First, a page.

Toy drive in Schoharie County sees spike in applications

Tuesday, December 17, 2013
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— A year ago, several agencies in Schoharie County organized a program to help struggling parents get toys for their children in time for Christmas, and 100 families signed up for assistance.

The group put out a call again this year but learned Friday — the final day for families to sign up — that it has a problem.

More than twice as many families, 210, filled out an application for help this year, and the amount of assistance available could fall short of stuffing everybody’s stocking.

“I’m overwhelmed by the need. I’m overwhelmed by what people asked for. Our resources don’t measure up,” said Colleen Mahar, director of agency services at the Schoharie County Child Development Council.

With government funding for human service agencies dwindling, Mahar said several agencies joined with churches in 2012 to raise money for a toy program operated in the past by the Schoharie County Community Action Program.

Once that effort ended, Catholic Charities, Schoharie County Head Start, Community Maternity Services, the Schoharie County Chamber of Commerce and flood-recovery organization Schoharie Area Long Term all gathered to promote the effort, the “Community Wide Christmas Collaboration.”

Though two years have passed since tropical storms Irene and Lee devastated the Schoharie Valley, many parents affected by the floods will have trouble providing a normal Christmas morning, according to SALT director Sarah Goodrich.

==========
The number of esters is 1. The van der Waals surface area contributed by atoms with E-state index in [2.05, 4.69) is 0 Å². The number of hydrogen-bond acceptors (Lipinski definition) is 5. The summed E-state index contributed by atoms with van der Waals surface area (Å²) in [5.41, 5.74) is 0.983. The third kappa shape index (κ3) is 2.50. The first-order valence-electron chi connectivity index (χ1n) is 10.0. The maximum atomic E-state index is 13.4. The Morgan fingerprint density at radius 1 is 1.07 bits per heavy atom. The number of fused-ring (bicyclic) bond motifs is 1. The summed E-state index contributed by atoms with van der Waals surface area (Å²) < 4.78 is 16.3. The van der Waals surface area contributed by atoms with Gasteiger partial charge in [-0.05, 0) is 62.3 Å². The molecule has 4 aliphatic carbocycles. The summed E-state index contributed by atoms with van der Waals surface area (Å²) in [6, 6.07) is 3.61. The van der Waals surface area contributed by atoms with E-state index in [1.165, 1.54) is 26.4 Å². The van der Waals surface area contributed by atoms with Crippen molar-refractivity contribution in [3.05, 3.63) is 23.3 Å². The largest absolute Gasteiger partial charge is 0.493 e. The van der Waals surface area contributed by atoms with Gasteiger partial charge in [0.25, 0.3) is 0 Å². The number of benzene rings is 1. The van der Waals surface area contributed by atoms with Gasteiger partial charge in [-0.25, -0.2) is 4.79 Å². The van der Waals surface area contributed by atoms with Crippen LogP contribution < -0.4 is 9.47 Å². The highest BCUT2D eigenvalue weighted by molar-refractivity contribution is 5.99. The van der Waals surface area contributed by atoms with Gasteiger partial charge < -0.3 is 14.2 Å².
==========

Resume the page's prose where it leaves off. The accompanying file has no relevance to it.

“Part of the challenge is some of the organizations locally that used to do this as part of their routine programming are unable to do this due to funding,” she said.

Heating costs and other challenges brought on by cold weather add to the difficulty, she said, but she’s unsure why there’s been a sudden spike in need from last year to this year.

Goodrich said some flood victims may not have stepped up for help last year after already receiving assistance in their plight after the flood.

Many seeking some help were flood victims, but not all, Goodrich said.

Mahar said the applications show that families in tough financial shape aren’t that way for lack of trying.

“Most of the families have someone working. It’s just it’s not enough. Most families are in need of toys of course, but probably even more than toys, folks are asking for assistance with food this year,” she said.

The 210 families in need this Christmas include 455 children.

“The challenge for us right now is distribution starts [today], so we don’t have a lot of time to gather more toys or collect more donations for the purchase of toys. So we’re in a crunch. We’re in a hustle time right now,” Mahar said.

 

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